We would also like you to address the behavior of our government in the face of these credible allegations and reports. The United States Congress has repeatedly acted, by passing restrictions to the habeas corpus and to the War Crimes Act and Torture Act, in violation of their mandate under the treaties to investigate and prosecute, and can even be said to have shielded those who planned, and created policy, and committed these crimes from prosecution. The specific statutes are the Detainee Treatment Act of 2005 (DTA), and the Military Commissions Act of 2006 (MCA). Habeas corpus is a constitutional matter, but it is also a treaty obligation: We remind you that forms of this fundamental right are written into the Geneva Conventions and the CATCIDT, as well as into other treaties to which the United States is party, and its attempted circumscription in U.S. statute is very much part of the insulation from prosecution for these crimes. We would also remind you that the military commissions formed on the basis of the MCA are proceeding to trial, and intend to use coerced testimony, in violation of the CATCIDT.

The Congress of the United States is the body that prosecutes “high crimes and misdemeanors” of the office of the President, by independent prosecutors and by impeachment. They have repeatedly failed to do so, and instead have passed the aforementioned acts. We believe that they are in violation of the provisions, Articles 5, 6, and 7, and Articles 12, 13, 14, and 15 of the CATCIDT, and Articles 129, 130, and 131 of the Third Geneva Convention of 1949 and Article 146 of the Fourth Geneva Convention of 1949, which we believe require our Congress to effect such investigations and prosecutions with due respect for these treaties and with due haste. Therefore, we would ask that you further consider the role of the Congress in your investigation, and determine whether or not it has failed these obligations sufficiently as to indicate that the United States Government does not intend to prosecute war crimes in good faith.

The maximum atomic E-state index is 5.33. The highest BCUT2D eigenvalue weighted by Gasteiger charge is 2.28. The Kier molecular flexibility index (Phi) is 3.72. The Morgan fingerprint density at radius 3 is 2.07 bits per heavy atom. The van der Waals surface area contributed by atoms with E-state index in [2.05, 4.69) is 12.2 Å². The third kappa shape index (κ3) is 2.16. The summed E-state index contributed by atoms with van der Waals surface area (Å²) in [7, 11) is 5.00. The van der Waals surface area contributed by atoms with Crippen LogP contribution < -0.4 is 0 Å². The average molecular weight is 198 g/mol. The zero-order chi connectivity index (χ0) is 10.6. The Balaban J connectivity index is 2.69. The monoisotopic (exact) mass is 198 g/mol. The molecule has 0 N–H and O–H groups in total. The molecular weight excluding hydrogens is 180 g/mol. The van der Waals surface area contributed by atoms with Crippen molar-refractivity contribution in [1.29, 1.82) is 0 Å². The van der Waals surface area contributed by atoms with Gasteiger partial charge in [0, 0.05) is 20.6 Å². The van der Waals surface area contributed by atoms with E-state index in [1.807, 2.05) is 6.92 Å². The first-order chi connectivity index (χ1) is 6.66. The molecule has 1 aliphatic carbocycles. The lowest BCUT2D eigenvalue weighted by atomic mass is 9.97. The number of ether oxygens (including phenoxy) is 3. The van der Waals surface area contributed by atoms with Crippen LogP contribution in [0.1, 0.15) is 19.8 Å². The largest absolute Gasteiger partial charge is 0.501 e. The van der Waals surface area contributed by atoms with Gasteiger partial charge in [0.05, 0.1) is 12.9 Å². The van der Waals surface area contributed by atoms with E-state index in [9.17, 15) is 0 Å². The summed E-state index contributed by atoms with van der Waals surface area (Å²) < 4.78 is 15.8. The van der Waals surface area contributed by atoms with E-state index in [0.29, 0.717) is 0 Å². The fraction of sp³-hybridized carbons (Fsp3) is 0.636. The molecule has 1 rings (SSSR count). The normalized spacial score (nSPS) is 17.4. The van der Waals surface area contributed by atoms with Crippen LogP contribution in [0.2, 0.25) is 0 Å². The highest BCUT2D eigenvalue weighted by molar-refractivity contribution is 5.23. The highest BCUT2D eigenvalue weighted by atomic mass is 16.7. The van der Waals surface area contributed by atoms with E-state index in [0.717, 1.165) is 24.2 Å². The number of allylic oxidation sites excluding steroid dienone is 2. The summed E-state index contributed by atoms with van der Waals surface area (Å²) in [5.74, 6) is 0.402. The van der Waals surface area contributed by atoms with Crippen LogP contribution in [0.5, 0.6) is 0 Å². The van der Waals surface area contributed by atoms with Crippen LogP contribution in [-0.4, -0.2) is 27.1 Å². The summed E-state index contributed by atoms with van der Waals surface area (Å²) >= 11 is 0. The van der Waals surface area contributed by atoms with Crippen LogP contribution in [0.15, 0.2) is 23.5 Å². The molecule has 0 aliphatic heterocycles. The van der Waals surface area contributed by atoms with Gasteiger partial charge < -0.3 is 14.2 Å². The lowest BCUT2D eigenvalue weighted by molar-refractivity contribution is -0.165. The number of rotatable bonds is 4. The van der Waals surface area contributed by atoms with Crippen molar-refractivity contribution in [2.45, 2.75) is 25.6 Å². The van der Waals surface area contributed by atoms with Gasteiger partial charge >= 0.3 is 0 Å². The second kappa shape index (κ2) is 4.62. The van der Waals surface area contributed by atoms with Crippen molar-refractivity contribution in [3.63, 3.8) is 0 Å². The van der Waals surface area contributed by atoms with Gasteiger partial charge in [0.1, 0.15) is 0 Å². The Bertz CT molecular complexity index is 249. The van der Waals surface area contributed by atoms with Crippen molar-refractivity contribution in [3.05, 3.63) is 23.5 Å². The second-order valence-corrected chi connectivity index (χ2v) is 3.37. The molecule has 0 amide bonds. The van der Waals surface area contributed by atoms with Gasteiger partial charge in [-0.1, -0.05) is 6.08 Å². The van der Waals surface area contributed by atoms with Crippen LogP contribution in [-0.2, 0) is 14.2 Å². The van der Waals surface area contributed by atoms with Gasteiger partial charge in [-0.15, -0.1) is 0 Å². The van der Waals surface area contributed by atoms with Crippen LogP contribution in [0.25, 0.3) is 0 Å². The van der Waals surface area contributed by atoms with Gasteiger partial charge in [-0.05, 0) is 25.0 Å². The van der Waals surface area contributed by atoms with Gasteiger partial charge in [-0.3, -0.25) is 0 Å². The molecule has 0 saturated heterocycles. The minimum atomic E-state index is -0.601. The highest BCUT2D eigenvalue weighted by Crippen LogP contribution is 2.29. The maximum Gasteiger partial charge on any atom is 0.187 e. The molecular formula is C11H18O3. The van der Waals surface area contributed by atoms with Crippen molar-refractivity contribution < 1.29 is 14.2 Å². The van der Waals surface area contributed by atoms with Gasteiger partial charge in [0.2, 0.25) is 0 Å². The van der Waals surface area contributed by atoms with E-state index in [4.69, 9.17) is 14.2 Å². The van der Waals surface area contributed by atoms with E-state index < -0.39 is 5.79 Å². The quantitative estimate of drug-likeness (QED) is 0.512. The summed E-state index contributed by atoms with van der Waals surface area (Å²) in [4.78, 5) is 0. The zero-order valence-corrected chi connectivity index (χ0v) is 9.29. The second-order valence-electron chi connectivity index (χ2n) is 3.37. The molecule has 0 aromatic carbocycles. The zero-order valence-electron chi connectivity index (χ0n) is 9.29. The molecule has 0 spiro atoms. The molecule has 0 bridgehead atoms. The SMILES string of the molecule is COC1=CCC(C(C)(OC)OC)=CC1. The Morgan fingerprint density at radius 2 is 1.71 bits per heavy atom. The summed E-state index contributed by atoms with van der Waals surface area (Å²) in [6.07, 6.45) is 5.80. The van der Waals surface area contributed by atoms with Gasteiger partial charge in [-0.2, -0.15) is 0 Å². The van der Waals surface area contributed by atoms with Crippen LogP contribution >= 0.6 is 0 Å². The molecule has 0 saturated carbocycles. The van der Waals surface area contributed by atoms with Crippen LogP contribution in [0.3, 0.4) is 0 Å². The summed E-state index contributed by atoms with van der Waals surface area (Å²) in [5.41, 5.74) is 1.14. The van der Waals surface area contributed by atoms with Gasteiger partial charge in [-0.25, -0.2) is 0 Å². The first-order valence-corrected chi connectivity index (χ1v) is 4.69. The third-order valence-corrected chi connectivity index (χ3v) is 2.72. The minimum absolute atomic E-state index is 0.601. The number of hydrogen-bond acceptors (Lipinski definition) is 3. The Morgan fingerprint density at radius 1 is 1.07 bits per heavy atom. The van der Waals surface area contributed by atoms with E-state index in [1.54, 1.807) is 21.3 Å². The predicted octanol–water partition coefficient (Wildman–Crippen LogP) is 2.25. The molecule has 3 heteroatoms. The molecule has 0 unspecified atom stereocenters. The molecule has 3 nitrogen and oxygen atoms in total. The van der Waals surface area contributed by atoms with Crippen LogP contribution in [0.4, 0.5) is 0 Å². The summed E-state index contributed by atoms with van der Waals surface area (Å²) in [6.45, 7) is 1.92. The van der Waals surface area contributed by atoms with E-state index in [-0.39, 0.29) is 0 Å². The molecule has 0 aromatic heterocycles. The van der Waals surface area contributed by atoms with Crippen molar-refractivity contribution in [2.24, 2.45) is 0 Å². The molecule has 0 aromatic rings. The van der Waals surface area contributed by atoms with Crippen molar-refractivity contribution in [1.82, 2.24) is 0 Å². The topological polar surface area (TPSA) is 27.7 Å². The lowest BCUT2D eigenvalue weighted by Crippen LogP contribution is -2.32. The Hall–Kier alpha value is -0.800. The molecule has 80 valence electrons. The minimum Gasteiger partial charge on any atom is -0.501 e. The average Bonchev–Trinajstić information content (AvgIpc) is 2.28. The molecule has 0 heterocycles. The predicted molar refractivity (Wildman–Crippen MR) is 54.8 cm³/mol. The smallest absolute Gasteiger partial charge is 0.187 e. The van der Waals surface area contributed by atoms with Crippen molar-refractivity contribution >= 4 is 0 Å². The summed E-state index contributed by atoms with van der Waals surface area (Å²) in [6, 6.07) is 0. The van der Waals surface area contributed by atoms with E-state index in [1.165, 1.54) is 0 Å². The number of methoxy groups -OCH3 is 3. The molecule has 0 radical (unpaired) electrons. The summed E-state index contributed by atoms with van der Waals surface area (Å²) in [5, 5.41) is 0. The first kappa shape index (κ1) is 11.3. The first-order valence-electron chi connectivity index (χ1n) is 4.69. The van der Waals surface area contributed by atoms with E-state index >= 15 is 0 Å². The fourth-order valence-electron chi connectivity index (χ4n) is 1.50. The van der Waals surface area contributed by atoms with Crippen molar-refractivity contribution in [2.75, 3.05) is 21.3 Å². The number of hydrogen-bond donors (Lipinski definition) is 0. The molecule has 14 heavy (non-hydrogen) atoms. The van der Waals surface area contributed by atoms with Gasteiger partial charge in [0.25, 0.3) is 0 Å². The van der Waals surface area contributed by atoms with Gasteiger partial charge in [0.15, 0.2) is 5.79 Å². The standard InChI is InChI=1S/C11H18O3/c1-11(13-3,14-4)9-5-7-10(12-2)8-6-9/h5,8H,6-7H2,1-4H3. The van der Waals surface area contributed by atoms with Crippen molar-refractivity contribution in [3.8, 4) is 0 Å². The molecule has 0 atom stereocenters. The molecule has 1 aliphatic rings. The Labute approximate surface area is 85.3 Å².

We are American citizens, and it is painful to have to ask that our country be subject to the shame of having its government investigated for war crimes. We do recognize, however, that the only way for the United States to regain its good name, and it did once have a good name and still does in some matters of human rights and humanitarian law, is for those who have abused the power entrusted to them by the American people, and have perpetrated grave crimes on the citizens of other nations, to face justice. While we again acknowledge that the International Criminal Court does not have the power to do that, due to these same abusers removing our signature and refusing to ratify the Rome Statute, we feel nonetheless that an investigation and charges by your office will enable others to do what our representatives apparently cannot, and stop the downward spiral away from international law that our government is engaged in. There is ample reason to believe that the criminal abuse and torture continues, so this is something that must be done, and there will be consequences and victims if it is not done right away.